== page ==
On the small uncontrolled field where I did my tailwheel training, there was a neglected (certified) plane in the grass tie down area. It looked really bad. One day I came out, and it was up on blocks. Next day it was sitting on the same tires but they now had air in them. The owner spent a few days doing work on the plane. (Unknown if the owner was an A&P, but most likely not) The airport manager came by and I asked what was going on. The manager said that he had not seen the owner in almost 10 years.
Well the owner started it up and ran it hard for 20 min. A old time instructor walked up and asked his intentions. He was going to take off and transport the plane for sale. We could not convince the guy to have it looked at by an A&P. Whoever bought that plane better have it checked out.
All sorts of neglect can be covered with some armor-all and a rattle can of paint.
I still think of that plane every time I visit that field.
But, heck, maybe sitting in the Houston humidity and heat for 10 years had no effect on the plane and it was perfectly fine. Or maybe the mud dabbers protected it with their nests. Hey, it was certified so it must be safe.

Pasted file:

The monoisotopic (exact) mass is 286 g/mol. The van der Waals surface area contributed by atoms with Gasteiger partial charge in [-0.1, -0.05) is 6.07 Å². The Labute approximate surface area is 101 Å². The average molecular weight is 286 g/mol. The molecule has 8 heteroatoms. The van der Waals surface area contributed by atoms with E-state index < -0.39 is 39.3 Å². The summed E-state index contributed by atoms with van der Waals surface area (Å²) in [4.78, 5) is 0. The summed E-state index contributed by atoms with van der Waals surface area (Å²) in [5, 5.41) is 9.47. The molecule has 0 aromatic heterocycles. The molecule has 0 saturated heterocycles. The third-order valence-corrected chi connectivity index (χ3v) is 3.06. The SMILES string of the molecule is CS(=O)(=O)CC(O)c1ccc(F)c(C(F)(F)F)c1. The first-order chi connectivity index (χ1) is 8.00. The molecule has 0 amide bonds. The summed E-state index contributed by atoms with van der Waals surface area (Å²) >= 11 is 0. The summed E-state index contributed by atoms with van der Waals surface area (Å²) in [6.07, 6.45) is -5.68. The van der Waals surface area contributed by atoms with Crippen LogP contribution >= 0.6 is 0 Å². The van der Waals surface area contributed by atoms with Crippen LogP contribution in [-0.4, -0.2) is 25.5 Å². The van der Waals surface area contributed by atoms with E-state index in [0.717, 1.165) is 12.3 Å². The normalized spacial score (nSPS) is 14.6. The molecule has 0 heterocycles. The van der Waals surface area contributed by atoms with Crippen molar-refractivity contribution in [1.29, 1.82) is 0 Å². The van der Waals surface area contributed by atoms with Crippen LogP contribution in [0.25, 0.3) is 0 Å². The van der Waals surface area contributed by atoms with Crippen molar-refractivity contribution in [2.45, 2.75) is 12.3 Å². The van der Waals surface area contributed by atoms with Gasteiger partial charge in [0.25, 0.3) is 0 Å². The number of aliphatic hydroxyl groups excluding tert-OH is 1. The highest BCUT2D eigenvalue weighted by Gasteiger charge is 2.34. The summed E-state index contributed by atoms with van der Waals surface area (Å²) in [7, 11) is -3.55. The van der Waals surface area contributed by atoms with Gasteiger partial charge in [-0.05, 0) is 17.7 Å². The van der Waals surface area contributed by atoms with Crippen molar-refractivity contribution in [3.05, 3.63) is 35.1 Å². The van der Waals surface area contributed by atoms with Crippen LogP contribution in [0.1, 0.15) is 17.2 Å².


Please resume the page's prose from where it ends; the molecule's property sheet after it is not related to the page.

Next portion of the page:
In another story, a business acquaintance bought a beautiful, newly painted, certified plane. It was checked by the current owners A&P and the annual was signed off. Next annual and the new owners A&P found massive corrosion of the main spar. That was the end of that plane. It never flew again. But it took 5-years, and many inspections, for the new owner to come to terms with the situation before he sent the plane to the salvage yard.
I was lucky. I had essentially bought the plane sight unseen and had a mechanic (and an RV builder) check it out before handing over the check. But I was heavenly invested in the plane without knowing the condition. It turned out to be a great deal.